Treatment is geared towards life fulfillment, happiness and self-acceptance. The type of treatment pursued is completely up to the individual. Sometimes, working with a therapist or counsellor and choosing lifestyle options such as cross-dressing will be enough. Other times, more aggressive forms of treatment will be desired. The goal is to increase the enjoyment of life the individual has and to diminish anxiety, upset and depression. Additional treatments include:

Hormonal Therapy

For adolescents, hormonal therapy may be pursued in an effort to tamp down the body’s progression towards puberty so that the individual does not have to deal with the onslaught of hormonal changes that bring on, for example, menstruation in a female body or the increase of testosterone production in a male body which determine penis growth. This is accomplished with gonadotropin-releasing hormones (GnRH). GnRH buys time for the individual by stopping the onslaught of the body’s naturally-occurring hormones until further treatment, if any, is pursued.

Later in life, if the individual chooses, hormones can be used to help achieve the look and feel of the opposite sex and diminish the characteristics of their current biological sex. For biological men who identify as women, called transwomen, estrogen will be prescribed and for biological women who identify as men, called transmen, testosterone. These hormones can increase feelings of self-comfort and alter the appearance.  

Transwomen may see a shrinking of penis and testicle size, a diminishment of muscle mass and hair growth and a change in breast and hip shape.

Transmen may experience cessation of menses and enlargement of the clitoris, an increase in muscle mass, increased sex drive, a deepening voice and an increase in body and facial hair.

Hormonal treatment needs to be ongoing in order for full benefits to remain, even if the individual pursues gender reassignment surgery. As with any long-term medication use, there may be side effects and risks you should discuss with a doctor.

Hormonal treatments may be covered by your health insurance plan. Discuss your coverage options with your insurance provider so you can plan for the deductibles you will be responsible for each month. These can range from $25-$200 or more.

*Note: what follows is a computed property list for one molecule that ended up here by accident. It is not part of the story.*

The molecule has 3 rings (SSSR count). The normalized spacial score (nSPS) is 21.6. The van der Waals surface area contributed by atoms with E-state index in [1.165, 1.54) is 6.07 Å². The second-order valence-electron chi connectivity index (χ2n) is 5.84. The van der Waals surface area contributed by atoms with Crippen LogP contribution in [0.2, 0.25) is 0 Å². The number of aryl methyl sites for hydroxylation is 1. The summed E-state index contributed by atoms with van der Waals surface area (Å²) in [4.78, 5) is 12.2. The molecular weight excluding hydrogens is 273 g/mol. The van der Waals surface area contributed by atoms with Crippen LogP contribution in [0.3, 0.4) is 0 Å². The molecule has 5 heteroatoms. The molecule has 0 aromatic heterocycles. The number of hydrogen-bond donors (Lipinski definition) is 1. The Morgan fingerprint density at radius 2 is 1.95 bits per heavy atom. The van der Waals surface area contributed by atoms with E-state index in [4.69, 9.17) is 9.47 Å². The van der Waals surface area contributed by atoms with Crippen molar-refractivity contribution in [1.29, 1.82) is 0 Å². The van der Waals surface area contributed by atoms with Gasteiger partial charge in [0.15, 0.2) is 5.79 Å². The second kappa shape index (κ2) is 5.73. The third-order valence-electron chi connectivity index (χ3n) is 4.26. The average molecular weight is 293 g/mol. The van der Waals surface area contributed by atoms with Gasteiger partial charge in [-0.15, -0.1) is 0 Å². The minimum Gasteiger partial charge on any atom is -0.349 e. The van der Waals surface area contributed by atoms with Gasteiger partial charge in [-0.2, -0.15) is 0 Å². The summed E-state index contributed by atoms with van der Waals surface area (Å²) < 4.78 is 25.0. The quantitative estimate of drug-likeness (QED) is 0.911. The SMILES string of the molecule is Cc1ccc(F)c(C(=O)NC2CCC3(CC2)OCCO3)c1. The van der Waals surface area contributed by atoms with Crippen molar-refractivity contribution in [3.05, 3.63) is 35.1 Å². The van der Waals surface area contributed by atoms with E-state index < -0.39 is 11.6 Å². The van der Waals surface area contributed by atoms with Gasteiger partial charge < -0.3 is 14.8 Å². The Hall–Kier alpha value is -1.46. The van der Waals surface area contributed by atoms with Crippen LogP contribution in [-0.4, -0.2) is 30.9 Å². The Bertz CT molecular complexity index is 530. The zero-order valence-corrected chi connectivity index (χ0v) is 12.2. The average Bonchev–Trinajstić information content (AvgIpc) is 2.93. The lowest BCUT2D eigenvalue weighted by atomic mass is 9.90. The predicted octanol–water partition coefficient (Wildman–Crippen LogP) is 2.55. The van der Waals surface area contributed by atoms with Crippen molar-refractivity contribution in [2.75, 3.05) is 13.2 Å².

Before starting hormonal treatment of any kind, including those associated with gender reassignment surgery, discuss the impact your treatment will have on your fertility and your fertility preservation options if you wish to parent a child who is biologically-linked to you sometime in the future.

Gender Reassignment Surgery

Many transmen and transwomen opt for gender reassignment surgery. Typically, it is required you live as your preferred sex full time for at least a year and remain within a therapeutic situation during that time. This provides a transition period most people benefit from emotionally and also allows the individuals’ friends and family time to adjust. Gender reassignment surgery will feel drastic to some and a desperately-needed solution to others.

For transmen, the surgery will include surgical removal of both breasts and the uterus, fallopian tubes and ovaries. Construction of a functional penis and scrotum will be done.

For transwomen, breast implants, facial feminization, removal of the penis and testis and the construction of a vulva, vagina and clitoris capable of sensation will be done.      

Without insurance, gender reassignment surgery can cost between $25,000-$30,000 or more, not including medication and psychiatric support. The Human Rights Campaign provides a list of insurance carriers that cover transgender-related health care, here.

Hormonal therapy and regular physician examinations will be required for life. Mental health support can also be beneficial, based on the individual’s needs as can a strong support system or peer-to-peer counseling.